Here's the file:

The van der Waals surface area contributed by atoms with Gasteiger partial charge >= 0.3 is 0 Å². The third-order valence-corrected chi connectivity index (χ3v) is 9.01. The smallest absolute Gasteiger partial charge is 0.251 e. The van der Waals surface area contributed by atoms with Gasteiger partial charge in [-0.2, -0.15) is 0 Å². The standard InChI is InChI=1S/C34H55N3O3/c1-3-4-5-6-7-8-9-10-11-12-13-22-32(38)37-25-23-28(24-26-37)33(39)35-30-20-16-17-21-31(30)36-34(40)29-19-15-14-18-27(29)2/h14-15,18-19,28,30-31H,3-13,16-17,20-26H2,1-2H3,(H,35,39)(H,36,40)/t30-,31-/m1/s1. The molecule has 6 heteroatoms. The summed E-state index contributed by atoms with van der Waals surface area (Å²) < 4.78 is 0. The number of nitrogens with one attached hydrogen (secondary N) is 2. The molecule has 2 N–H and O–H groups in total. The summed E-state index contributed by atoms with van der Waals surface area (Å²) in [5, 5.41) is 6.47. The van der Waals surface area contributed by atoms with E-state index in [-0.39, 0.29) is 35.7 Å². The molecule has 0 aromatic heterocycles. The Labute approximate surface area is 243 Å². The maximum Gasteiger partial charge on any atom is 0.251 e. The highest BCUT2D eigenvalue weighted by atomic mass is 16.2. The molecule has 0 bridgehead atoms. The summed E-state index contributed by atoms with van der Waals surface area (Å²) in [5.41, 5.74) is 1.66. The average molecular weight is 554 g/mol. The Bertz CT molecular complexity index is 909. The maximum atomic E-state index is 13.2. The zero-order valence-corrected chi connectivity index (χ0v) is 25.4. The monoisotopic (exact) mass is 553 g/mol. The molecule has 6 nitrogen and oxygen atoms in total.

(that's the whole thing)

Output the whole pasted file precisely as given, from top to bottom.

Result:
The van der Waals surface area contributed by atoms with Gasteiger partial charge >= 0.3 is 0 Å². The third-order valence-corrected chi connectivity index (χ3v) is 9.01. The smallest absolute Gasteiger partial charge is 0.251 e. The van der Waals surface area contributed by atoms with Gasteiger partial charge in [-0.2, -0.15) is 0 Å². The standard InChI is InChI=1S/C34H55N3O3/c1-3-4-5-6-7-8-9-10-11-12-13-22-32(38)37-25-23-28(24-26-37)33(39)35-30-20-16-17-21-31(30)36-34(40)29-19-15-14-18-27(29)2/h14-15,18-19,28,30-31H,3-13,16-17,20-26H2,1-2H3,(H,35,39)(H,36,40)/t30-,31-/m1/s1. The molecule has 6 heteroatoms. The summed E-state index contributed by atoms with van der Waals surface area (Å²) < 4.78 is 0. The number of nitrogens with one attached hydrogen (secondary N) is 2. The molecule has 2 N–H and O–H groups in total. The summed E-state index contributed by atoms with van der Waals surface area (Å²) in [5, 5.41) is 6.47. The van der Waals surface area contributed by atoms with E-state index in [-0.39, 0.29) is 35.7 Å². The molecule has 0 aromatic heterocycles. The Labute approximate surface area is 243 Å². The maximum Gasteiger partial charge on any atom is 0.251 e. The highest BCUT2D eigenvalue weighted by atomic mass is 16.2. The molecule has 0 bridgehead atoms. The summed E-state index contributed by atoms with van der Waals surface area (Å²) in [5.41, 5.74) is 1.66. The average molecular weight is 554 g/mol. The Bertz CT molecular complexity index is 909. The maximum atomic E-state index is 13.2. The zero-order valence-corrected chi connectivity index (χ0v) is 25.4. The monoisotopic (exact) mass is 553 g/mol. The molecule has 6 nitrogen and oxygen atoms in total.